Electric Cars, you might have seen them a lot in the news lately (heard Tesla?). Almost every car manufacturer is onboard, researching and developing sustainable electric vehicles to replace the century-old fossil fuel propelled cars. Prominent electric car makers like Tesla are already up and running with their various offerings like Model S, Model 3. Even our homegrown Mahindra has the E2O on the road.
With vehicular emissions posing an immediate threat to our environment, the electric vehicle emerges as the best possible solution to this problem. Electric cars provide a cleaner alternative to the gas-powered vehicles and are a key driver towards a greener future.
Electric cars, by definition, is the replacement for conventional petrol or diesel cars. These types of vehicles utilise an AC or DC motor for propulsion using energy stored in rechargeable batteries. Electric vehicles produce zero emissions and therefore are cleaner for the environment.
Types of Electric Cars
Battery Electric Vehicle
The quintessential electric car in its form. Uses pure electricity for fuel. These run on a limited charge range and require charging via a charging outlet. Electric cars have no tailpipe emissions and replace petrol with electricity. Hence they are the greenest cars available.
Plug-in Hybrid Vehicles
Plug-in hybrid electric vehicles, combine a petrol or diesel engine with an electric motor and a large rechargeable battery. Unlike conventional hybrids, PHEVS can be plugged-in and recharged from an outlet, allowing them to drive extended distances using just electricity. When the battery is emptied, the conventional engine turns on, and the vehicle operates as a traditional, non-plug-in hybrid.
Conventional Hybrid Vehicles
Hybrids also use an internal combustion engine an electric motor and battery. By using both a conventional engine and electric motor, hybrids achieve significantly better fuel efficiency than their non-hybrid counterparts. They also pollute less and save drivers money through fuel savings.
Hybrids utilise features like Idle-off, Regenerative braking. Power Assist to save fuel. Unlike BEVs and PHEVs, Hybrids cannot be recharged from an outlet.
Why Electric Cars?
Why not? Its clean, its green and its mean
- Electric cars require less TLC, There’s no need for oil changes and owing to electric motors which have far less moving parts, EVs requires relatively low maintenance compared to an ICE vehicle. Most of the maintenance costs associated with an internal combustion engine are eliminated.
- EVs can also reduce the emissions that contribute to climate change and smog, improving public health and reducing ecological damage and are a breakthrough towards greener mobility.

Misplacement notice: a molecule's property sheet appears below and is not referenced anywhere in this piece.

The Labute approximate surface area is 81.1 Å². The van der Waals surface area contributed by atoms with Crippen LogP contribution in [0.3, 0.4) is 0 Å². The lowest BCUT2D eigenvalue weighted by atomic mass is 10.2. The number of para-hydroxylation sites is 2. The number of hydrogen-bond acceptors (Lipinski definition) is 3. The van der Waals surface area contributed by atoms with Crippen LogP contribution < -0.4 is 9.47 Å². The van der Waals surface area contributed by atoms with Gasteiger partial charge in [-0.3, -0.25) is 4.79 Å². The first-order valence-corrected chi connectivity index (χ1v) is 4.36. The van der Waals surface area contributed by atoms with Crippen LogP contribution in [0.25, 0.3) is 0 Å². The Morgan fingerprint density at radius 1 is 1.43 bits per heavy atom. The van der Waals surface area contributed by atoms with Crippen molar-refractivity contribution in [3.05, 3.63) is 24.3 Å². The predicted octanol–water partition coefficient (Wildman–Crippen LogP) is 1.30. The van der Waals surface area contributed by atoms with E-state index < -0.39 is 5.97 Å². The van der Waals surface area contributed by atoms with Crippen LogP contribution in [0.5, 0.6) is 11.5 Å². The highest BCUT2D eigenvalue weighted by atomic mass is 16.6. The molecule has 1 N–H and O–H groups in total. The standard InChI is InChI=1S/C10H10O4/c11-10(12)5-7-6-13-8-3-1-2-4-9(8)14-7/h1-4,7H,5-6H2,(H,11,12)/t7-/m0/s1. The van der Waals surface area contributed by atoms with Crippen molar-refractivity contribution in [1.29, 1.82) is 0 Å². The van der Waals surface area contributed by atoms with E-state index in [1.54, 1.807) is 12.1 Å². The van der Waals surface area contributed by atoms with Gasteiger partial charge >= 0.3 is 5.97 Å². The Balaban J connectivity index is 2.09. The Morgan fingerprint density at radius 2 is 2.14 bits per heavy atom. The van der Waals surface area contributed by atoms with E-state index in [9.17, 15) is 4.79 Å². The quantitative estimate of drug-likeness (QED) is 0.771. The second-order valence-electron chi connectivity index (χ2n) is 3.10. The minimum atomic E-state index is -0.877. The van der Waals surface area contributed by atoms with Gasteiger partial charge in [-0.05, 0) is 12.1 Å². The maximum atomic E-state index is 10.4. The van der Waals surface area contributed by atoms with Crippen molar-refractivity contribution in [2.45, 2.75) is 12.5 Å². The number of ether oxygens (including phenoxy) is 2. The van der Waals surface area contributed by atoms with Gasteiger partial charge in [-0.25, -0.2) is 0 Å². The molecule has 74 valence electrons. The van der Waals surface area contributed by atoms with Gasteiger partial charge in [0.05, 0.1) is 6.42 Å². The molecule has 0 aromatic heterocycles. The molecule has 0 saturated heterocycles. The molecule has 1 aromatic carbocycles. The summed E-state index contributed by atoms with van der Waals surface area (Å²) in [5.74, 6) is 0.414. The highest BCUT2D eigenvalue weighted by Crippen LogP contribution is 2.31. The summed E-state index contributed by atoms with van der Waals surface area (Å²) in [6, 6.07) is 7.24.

- Electrics are fast! Electric Vehicles generate near-instant torque, which translates to extremely fast acceleration and a “light” or “zippy” feel compared to conventional ICE cars.
- Considering long-term usage, electric vehicles provide a pocket-friendly mode of transportation.
Are Electric Cars Really Green?
Well, here’s the catch… at first, the concept of electric cars sounds lucrative and feasible, but there is a lot more to it.
An electric car runs on rechargeable batteries that require electricity. The primary source of this very electricity is traced back to Thermal Power Plants, which uses coal to generate electricity.
Are electric cars greener then? Not if you consider the emission from well-to-wheel and not just tailpipe exhaust. The main source of pollution in EVs is due to the current power generation process. With 60-70% coal-based power generation in India, it is doing more harm than good.
Another issue with EVs is Batteries. Most modern electric cars use Li-ion or Lithium Ion type batteries. Lithium-ion cells also rely on a limited supply of rare-earth metals, which are extremely environmentally hazardous to mine.
Electric Cars in India?
Concretising its commitment at the Paris Climate Change Meet, India has pledged to make a significant shift towards electric vehicles by 2030. India unveiled ‘National Electric Mobility Mission Plan (NEMMP) 2020’ in 2013 to further give the EV trend a push. The Government of India also started the Faster Adoption and Manufacturing of Hybrid and Electric vehicles (FAME) scheme which provides incentives for purchasing electric vehicles.
Indian Car Manufacturers like Mahindra, Tata have various EVs to offer viz
- Mahindra e2o
- Mahindra e-Verito
- Tata Tigor electric
- Tata Tiago electric
But, with all these, India also has its fair share of challenges on the way.
As of now, the conditions aren’t very favourable for EVs. The primary issue being inadequate charging infrastructure, which is the toughest challenge regarding service integration for India.
Tesla, the EV giant, cited “challenging government regulations” in its reason of not venturing into India.